and a baffling, whopping sixteen years after progressive-melodic-death-metal masterpiece Back To Times Of Splendor
, its true predecessor and inspiration, the primary source for Disillusion’s committed fanbase.
compared to Fiction
, The Liberation
contains much of the same progressive melo-death “gist” of Splendor
, yet none of the charisma, mind-possessing melodies, and proper song placement that should be coupled with vital, pivotal
album pacing. To be frank, it’s simply a bad album trying desperately hard to be an amazing one, to be another Splendor
in look, feel, and execution. But it’s just not. Like, not at all. Second pre-release song “Wintertide” tells it all: The album’s best hook of “And in the night-time longing and wintertide memories [...}” is suffocated and buried inside this twelve-minute epic, the first of three to be found on the album, that stops and stutters at the oddest moments and runs at a confusingly low tempo. Honestly, this song would be so much better if shi
t were kicked up a notch, the bridge curved a bit and, well, just placed better, and the run time, due to a tempo increase, were brought down to nine or ten minutes.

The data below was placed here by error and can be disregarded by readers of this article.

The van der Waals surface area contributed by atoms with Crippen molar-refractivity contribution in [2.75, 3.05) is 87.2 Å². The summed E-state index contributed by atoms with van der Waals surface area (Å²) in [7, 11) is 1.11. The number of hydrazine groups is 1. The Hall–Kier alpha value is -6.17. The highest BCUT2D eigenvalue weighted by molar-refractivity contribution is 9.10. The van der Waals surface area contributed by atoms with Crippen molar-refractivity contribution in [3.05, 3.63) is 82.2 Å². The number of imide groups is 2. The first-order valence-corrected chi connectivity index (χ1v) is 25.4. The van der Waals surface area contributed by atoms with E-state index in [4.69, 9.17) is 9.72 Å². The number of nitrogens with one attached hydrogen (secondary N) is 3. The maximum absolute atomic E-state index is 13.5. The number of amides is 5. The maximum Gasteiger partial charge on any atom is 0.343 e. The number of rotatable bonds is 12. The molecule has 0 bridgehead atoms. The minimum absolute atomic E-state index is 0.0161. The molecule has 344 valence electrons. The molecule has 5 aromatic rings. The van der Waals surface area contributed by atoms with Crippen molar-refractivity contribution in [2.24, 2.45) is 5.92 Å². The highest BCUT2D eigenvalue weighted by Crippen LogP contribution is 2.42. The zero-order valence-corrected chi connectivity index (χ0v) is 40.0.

I make a big deal about “Wintertide” in particular because it’s sadly The Liberation
’s best song, easily. Next follows first pre-release song “The Great Unknown”, a track that was meant to excite the fan base and announce that Disillusion had finally returned back when it was debuted in mid-July, but as a song it’s fairly weak and the chorus is just forgettable. I had hoped this shorter cut (in comparison to the epics) would work better in context of the album, but it really doesn’t at all. The musicianship is serviceable, but only just that. It then leads to “A Shimmer In The Darkness”, which gets props for having a unique Middle-Eastern vibe in its guitar lines, if only for variation’s sake. This track’s rolling melody reminds me of parts of 2006’s Gloria